Portfolio Accounting with Shorts

Hi Folks, I feel a little silly asking this, but I’m trying to set up my personal portfolio to analyze what positions are is doing what to the portfolio as a whole. I’ve done this before when I’ve only had long positions, and it’s fairly straightforward then. However, I’m having some trouble figuring out how to do it with both longs and shorts in the portfolio. The portfolio only has stocks and ETFs in it. I think I have it right, but I’m not sure, so I wanted to check. – With long-only portfolios, your exposure to each asset is fairly straightforward. Basically you take the number of shares you have, multiply by the current price to get your total dollar exposure. Then you add up all dollar exposures to get the total portfolio size, and each asset exposure is equal to % portfolio exposed to Asset X = (Total Dollars in Asset X) / (Total Dollars in Portfolio) Then, to analyze performance, if asset X is up Dx%, then: % portfolio change due to change in X = (% port in Asset X) * (Dx%) — But with shorts, it seems more complicated. What I’ve been doing is saying that Total L/S Portfolio Value = = SUM[(shares long)*(current price)] + (Short Sale Proceeds) - SUM[(shares shorted)*(current price)] Where the sums mean sums over all long and short positions, respectively. The idea here is that the net portfolio value is the sum of the long positions (as before), plus the cash you get when you sell the borrowed shares, minus the amount you would have to pay to return the shares at today’s prices. For simplicity, right now I’m assuming no dividends, short interest, or transaction costs. Then, when I compute exposures, for long positions in Xlongs, I compute them as: : Exposure in Xlong: (# shares)*(cur price) / (total L/S Portfolio) This is the same as the long only exposures, except with a different computation for the total portfolio value. For short values: : Exposure in Xshort: (-1) * (# shares shorted)*(curPrice) / (total L/S Portfolio) where the (-1) creates a negative percent exposure, signifying a short position. From there, the effect of a change in price is: % change in portfolio = (% Exposure of asset X) * (% price increase in X) ---- Question 1: Is this the right way to account for things in a L/S portfolio? Question 2: If I only took short positions, how would I compute the portfolio’s basis? At inception, the amount owed to repurchase shorted shares would exactly equal the proceeds from a short sale. Therefore the portfolio’s initial value would be 0, and a gain of even $1 in portfolio value would signify an infinite rate of return. This just seems implausible, so am I doing something wrong? Question 3: The short position is (other than transactions cost) costless to enter (though it will tie up a margin account at a retail service). To me, this suggests that it is a) implicitly levered, and b) much riskier. Is that correct? OK, I feel dumb asking, and maybe my L3 materials cover this, but I thought maybe someone out here could point out whether I’m doing this right, and what I would need to change if I’m not.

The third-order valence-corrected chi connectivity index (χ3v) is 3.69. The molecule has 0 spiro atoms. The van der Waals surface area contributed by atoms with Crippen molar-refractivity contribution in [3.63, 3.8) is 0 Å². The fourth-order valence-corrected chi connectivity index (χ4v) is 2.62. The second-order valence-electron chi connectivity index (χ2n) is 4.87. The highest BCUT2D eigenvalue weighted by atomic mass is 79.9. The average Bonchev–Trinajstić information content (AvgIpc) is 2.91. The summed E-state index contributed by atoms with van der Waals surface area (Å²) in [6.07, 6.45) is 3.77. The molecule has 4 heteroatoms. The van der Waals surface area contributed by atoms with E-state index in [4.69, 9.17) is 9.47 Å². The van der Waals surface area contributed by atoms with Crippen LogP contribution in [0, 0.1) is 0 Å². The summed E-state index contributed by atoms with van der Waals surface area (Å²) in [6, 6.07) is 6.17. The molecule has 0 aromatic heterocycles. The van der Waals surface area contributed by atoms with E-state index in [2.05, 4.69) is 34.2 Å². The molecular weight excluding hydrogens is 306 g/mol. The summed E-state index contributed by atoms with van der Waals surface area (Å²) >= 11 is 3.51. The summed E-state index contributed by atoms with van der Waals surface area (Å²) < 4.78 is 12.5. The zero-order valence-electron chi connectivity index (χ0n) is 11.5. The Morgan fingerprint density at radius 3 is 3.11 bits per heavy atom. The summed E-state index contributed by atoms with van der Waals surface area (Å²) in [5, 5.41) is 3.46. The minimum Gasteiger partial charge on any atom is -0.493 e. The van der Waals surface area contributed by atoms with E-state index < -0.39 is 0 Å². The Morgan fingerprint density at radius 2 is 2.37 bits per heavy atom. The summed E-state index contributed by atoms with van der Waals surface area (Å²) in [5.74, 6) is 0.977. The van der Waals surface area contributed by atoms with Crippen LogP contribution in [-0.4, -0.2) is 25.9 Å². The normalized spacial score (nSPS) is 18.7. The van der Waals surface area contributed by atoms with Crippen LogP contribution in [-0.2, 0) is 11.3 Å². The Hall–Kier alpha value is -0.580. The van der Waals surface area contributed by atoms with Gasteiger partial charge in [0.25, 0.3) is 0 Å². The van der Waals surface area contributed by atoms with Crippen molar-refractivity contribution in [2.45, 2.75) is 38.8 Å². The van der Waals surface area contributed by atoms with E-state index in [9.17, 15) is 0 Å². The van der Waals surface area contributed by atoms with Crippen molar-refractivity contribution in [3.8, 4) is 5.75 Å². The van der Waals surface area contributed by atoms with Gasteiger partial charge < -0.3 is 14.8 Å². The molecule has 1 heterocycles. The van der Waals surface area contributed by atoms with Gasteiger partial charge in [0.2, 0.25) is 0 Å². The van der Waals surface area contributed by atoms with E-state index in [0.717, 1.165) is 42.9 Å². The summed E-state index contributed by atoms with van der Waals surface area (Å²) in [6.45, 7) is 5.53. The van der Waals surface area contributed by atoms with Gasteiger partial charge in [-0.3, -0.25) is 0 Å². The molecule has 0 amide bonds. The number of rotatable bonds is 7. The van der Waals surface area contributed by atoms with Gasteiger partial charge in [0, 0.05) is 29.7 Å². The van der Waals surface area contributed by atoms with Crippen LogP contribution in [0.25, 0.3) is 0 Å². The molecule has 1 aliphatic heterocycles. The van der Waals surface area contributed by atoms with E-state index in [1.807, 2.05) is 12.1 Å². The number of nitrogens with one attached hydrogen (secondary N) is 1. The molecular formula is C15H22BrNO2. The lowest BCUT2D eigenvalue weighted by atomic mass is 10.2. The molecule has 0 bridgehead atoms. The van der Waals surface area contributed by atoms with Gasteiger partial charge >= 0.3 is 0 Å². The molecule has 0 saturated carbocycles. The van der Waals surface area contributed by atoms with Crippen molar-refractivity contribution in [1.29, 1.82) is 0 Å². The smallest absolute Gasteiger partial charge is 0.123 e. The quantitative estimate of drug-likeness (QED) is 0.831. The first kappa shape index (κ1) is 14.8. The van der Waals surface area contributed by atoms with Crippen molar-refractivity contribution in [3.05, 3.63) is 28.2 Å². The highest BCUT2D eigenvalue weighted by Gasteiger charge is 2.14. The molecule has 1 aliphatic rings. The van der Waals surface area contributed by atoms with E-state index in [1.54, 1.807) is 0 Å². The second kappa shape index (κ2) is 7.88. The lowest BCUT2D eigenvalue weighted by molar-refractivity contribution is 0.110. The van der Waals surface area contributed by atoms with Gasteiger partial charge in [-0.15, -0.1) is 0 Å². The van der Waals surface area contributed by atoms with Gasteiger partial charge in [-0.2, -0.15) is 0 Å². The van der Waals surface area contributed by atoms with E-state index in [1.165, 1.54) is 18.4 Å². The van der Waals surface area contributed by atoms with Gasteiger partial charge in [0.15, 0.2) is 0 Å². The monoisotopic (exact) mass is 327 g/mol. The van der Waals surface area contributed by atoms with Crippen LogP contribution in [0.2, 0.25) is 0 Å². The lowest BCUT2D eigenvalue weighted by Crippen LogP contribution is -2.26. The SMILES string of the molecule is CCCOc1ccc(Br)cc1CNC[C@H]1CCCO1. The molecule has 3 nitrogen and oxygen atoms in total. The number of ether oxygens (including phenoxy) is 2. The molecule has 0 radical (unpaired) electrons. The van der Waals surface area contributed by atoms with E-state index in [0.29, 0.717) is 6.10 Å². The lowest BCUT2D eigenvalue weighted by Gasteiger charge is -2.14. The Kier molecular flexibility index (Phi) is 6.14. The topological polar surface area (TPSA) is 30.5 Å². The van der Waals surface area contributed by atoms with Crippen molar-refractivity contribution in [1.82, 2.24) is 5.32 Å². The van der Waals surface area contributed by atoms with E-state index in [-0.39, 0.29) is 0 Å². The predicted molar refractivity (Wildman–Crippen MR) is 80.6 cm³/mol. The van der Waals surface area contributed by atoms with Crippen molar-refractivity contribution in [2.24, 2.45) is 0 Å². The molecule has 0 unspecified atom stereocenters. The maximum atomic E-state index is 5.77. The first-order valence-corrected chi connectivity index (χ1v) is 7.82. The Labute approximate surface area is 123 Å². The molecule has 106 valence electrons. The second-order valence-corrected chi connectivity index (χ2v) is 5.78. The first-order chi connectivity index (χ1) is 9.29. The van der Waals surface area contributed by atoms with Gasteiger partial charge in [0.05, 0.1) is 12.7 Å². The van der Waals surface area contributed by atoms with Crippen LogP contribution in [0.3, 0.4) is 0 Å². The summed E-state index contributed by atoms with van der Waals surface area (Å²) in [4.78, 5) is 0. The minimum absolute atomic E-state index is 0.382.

I’ll take a stab at your questions, but some of what you touched on is discussed in level 3: #1 - there are a variety of ways to measure it depending on what you’re trying to measure. Start with cash/cash return, then measure performance of longs and shorts separately. Then measure the risk of the portfolio as a whole (expected return & standard deviation of the blend of long & shorts). #2 - basis is irrelevant… that’s why measuring risk is important. You’re using the proceeds of one asset sale to fund the purchase of another. You’re only accountable if the trades don’t work, and to that degree. #3 - short positions are risky for a lot of reasons but a simple short sale of an etf isn’t leveraged? What’s psychologically weird for me is to rack up huge gains on a short position then to see the short position decline (in nominal value) and, because of that, to have to add to the short position! It helps me to separate everything into returns and expected returns then work from there… not nominal values. It’s really a statistics game not value investing (which I’m more accustomed to).